A visualisation of Glasnevin station, Source: Minister Eamon Ryan on Twitter

Dublin will have a metro line to the airport, in less than a decade

Dublin will have a metro line to the airport, in less than a decade

The government greenlit the first steps in the 9.5-billion-euro project to construct the long-awaited Dublin metro

Today, Irish authorities gave the green light for the planning stages for MetroLink, the project for developing a metro network in Dublin. After nearly two decades of political and planning limbo, the government is finally started moving towards establishing rapid underground rail in the capital.

According to an official statement, the metro will pass through Swords, Dublin airport and the city centre, terminating at Charlemont on the south side, offering a total of 16 stops. Some sources even claim that this will be the largest rail project in Ireland since the turn of the century.

Moreover, Minister for Transport, Eamon Ryan, went as far as to call it a ‘once in a lifetime’ project, as the addition of the metro will radically transform public transport in Dublin in the next decade, as the project will wrap up in the early 2030s. It will also take the Irish capital out of the small club of European counterparts that do not have a rail connection to their airports.

The Dublin metro – making the city better

According to a statement by the government, the first line of the Dublin metro will be 19.4 kilometres long and will have 16 stops, being capable of carrying 20,000 passengers per hour. For comparison, the other highest public transport carrier in the Irish capital is the Luas – the local tram system – only able to move 9,000 people per hour.

The line will start off at Swords, a commuter suburb north of Dublin, pass through the airport, Ballymun, Glasnevin, the City Centre and Charlemont on the south side of the river. This route will connect the metro with the busiest transit hubs around the city, as well as with the urban rail system, the tram system and important bus points.

The government estimates that with the extended public transport connections, MetroLink will be able to serve close to 1 million people and 250,000 jobs, accessible by foot from the stations alone.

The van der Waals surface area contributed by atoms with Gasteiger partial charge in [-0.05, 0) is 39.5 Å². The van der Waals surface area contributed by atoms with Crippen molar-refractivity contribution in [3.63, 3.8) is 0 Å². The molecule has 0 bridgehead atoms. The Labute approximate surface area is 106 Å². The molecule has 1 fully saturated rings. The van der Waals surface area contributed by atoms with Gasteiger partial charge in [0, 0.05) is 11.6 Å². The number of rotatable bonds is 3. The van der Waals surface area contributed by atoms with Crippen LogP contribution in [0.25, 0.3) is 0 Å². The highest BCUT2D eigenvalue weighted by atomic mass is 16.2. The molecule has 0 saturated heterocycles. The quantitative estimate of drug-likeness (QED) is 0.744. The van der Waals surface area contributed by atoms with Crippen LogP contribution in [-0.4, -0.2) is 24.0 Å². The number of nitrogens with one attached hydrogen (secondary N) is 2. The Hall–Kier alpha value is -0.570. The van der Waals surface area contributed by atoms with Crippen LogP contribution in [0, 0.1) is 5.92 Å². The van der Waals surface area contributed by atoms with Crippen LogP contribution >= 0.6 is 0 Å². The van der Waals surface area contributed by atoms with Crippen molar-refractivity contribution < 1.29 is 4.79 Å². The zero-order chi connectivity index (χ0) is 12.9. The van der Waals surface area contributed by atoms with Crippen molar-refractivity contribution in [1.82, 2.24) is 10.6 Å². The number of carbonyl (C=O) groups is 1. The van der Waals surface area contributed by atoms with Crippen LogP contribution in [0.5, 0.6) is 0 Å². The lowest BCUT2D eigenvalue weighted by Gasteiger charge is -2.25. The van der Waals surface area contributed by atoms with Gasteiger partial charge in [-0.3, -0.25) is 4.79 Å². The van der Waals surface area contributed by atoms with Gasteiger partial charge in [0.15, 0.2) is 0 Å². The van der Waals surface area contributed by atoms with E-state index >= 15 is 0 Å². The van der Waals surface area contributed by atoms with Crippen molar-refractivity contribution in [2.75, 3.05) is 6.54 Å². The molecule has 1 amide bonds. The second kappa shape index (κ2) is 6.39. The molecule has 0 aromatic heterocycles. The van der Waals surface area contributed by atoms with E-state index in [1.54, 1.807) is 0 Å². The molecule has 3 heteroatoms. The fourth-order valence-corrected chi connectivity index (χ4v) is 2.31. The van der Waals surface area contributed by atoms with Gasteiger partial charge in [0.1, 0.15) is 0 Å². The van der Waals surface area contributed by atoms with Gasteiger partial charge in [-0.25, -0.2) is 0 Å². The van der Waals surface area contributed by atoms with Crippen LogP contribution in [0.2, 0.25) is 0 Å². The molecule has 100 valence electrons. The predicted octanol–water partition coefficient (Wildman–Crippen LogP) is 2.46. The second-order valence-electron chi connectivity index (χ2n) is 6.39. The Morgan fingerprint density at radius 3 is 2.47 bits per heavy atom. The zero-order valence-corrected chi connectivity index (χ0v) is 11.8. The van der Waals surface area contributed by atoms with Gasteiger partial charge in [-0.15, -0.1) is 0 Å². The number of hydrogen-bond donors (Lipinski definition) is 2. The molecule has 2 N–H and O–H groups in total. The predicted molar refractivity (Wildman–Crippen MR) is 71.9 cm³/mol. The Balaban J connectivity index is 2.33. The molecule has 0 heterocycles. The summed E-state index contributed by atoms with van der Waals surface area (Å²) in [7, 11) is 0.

map of the metro A map of the proposed metro route,
Source: Irish Department of Transport on Twitter

At the same time, the metro will also offer links with national railway and bus stations, offering direct connections to people from across Ireland. These factors would serve to create an interconnected transit system in the capital.

Anne Graham, the Chief Executive of the National Transport Association explained that this would encourage more people to get out of their cars and switch to public transport.

The money

Of course, building a comprehensive metro network these days does not come cheap, with estimates putting the project cost at around 9.5 billion euros. However, with the stimulation of local economies near metro stations, and thanks to a travel time set at 25 minutes from end to end, the city and its population stand to gain a lot.

Estimates put monetary income from the development at 13.5 billion euros within 60 years after the start of exploitation. And deadlines seem to be approaching fast, as the government has said that construction should start in 2025. The entire thing should be complete in the early 2030s.

The megaproject should receive three-quarters of its financing from the government, while the rest would come from public-private partnerships, which is a great way to involve local businesses in developing the metro stations as inclusive public spaces.



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